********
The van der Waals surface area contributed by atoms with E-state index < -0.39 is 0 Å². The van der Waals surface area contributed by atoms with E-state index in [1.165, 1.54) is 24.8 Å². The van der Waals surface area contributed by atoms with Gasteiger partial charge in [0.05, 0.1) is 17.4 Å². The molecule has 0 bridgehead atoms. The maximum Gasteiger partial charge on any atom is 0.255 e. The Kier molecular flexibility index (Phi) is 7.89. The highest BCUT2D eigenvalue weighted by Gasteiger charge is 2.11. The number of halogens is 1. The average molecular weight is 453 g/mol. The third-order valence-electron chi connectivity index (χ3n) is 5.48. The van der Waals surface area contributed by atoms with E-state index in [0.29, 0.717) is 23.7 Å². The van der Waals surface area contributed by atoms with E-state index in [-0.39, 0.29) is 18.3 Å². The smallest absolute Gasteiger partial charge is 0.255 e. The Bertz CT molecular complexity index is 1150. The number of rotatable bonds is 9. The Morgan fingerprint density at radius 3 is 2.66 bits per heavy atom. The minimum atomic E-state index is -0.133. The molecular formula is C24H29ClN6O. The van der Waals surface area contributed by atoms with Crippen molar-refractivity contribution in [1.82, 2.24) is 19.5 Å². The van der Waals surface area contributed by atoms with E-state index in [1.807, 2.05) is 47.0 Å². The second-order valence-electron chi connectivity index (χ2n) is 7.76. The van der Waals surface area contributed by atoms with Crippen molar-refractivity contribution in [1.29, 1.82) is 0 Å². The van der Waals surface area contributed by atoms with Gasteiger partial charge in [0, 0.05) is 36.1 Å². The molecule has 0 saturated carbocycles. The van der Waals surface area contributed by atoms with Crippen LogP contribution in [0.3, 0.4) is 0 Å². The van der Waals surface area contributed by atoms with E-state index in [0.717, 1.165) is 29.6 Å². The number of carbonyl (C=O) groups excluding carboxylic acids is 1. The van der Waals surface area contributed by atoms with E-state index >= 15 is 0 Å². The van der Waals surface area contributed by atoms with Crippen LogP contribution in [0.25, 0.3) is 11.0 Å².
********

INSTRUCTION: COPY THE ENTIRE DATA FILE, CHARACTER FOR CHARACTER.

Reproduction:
The van der Waals surface area contributed by atoms with E-state index < -0.39 is 0 Å². The van der Waals surface area contributed by atoms with E-state index in [1.165, 1.54) is 24.8 Å². The van der Waals surface area contributed by atoms with Gasteiger partial charge in [0.05, 0.1) is 17.4 Å². The molecule has 0 bridgehead atoms. The maximum Gasteiger partial charge on any atom is 0.255 e. The Kier molecular flexibility index (Phi) is 7.89. The highest BCUT2D eigenvalue weighted by Gasteiger charge is 2.11. The number of halogens is 1. The average molecular weight is 453 g/mol. The third-order valence-electron chi connectivity index (χ3n) is 5.48. The van der Waals surface area contributed by atoms with E-state index in [0.29, 0.717) is 23.7 Å². The van der Waals surface area contributed by atoms with E-state index in [-0.39, 0.29) is 18.3 Å². The smallest absolute Gasteiger partial charge is 0.255 e. The Bertz CT molecular complexity index is 1150. The number of rotatable bonds is 9. The Morgan fingerprint density at radius 3 is 2.66 bits per heavy atom. The minimum atomic E-state index is -0.133. The molecular formula is C24H29ClN6O. The van der Waals surface area contributed by atoms with Crippen molar-refractivity contribution in [1.82, 2.24) is 19.5 Å². The van der Waals surface area contributed by atoms with E-state index in [1.807, 2.05) is 47.0 Å². The second-order valence-electron chi connectivity index (χ2n) is 7.76. The van der Waals surface area contributed by atoms with Crippen molar-refractivity contribution in [1.29, 1.82) is 0 Å². The van der Waals surface area contributed by atoms with Gasteiger partial charge in [0, 0.05) is 36.1 Å². The molecule has 0 saturated carbocycles. The van der Waals surface area contributed by atoms with Crippen LogP contribution in [0.3, 0.4) is 0 Å². The van der Waals surface area contributed by atoms with E-state index in [0.717, 1.165) is 29.6 Å². The number of carbonyl (C=O) groups excluding carboxylic acids is 1. The van der Waals surface area contributed by atoms with E-state index >= 15 is 0 Å². The van der Waals surface area contributed by atoms with Crippen LogP contribution in [0.25, 0.3) is 11.0 Å².